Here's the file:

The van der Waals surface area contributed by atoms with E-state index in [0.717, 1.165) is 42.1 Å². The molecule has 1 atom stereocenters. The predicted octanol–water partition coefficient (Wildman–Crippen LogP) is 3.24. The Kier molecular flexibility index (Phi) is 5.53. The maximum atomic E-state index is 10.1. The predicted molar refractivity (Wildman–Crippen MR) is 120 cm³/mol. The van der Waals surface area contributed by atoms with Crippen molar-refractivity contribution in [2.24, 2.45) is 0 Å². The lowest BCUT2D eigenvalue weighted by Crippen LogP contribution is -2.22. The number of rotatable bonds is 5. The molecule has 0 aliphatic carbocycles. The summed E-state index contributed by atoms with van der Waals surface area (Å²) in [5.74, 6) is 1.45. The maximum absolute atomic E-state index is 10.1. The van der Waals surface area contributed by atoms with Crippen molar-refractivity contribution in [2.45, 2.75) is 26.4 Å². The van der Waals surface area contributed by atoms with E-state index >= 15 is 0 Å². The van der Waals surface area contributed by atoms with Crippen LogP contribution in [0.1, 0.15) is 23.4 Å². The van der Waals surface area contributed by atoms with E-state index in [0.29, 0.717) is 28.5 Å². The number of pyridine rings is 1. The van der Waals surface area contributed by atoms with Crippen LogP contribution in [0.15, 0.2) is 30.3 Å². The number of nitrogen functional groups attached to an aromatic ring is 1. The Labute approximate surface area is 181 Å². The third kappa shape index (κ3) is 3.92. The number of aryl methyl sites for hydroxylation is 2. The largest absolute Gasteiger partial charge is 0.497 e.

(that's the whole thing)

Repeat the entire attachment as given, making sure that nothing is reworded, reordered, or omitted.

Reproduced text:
The van der Waals surface area contributed by atoms with E-state index in [0.717, 1.165) is 42.1 Å². The molecule has 1 atom stereocenters. The predicted octanol–water partition coefficient (Wildman–Crippen LogP) is 3.24. The Kier molecular flexibility index (Phi) is 5.53. The maximum atomic E-state index is 10.1. The predicted molar refractivity (Wildman–Crippen MR) is 120 cm³/mol. The van der Waals surface area contributed by atoms with Crippen molar-refractivity contribution in [2.24, 2.45) is 0 Å². The lowest BCUT2D eigenvalue weighted by Crippen LogP contribution is -2.22. The number of rotatable bonds is 5. The molecule has 0 aliphatic carbocycles. The summed E-state index contributed by atoms with van der Waals surface area (Å²) in [5.74, 6) is 1.45. The maximum absolute atomic E-state index is 10.1. The van der Waals surface area contributed by atoms with Crippen molar-refractivity contribution in [2.45, 2.75) is 26.4 Å². The van der Waals surface area contributed by atoms with E-state index >= 15 is 0 Å². The van der Waals surface area contributed by atoms with Crippen LogP contribution in [0.1, 0.15) is 23.4 Å². The van der Waals surface area contributed by atoms with E-state index in [0.29, 0.717) is 28.5 Å². The number of pyridine rings is 1. The van der Waals surface area contributed by atoms with Crippen LogP contribution in [0.15, 0.2) is 30.3 Å². The number of nitrogen functional groups attached to an aromatic ring is 1. The Labute approximate surface area is 181 Å². The third kappa shape index (κ3) is 3.92. The number of aryl methyl sites for hydroxylation is 2. The largest absolute Gasteiger partial charge is 0.497 e.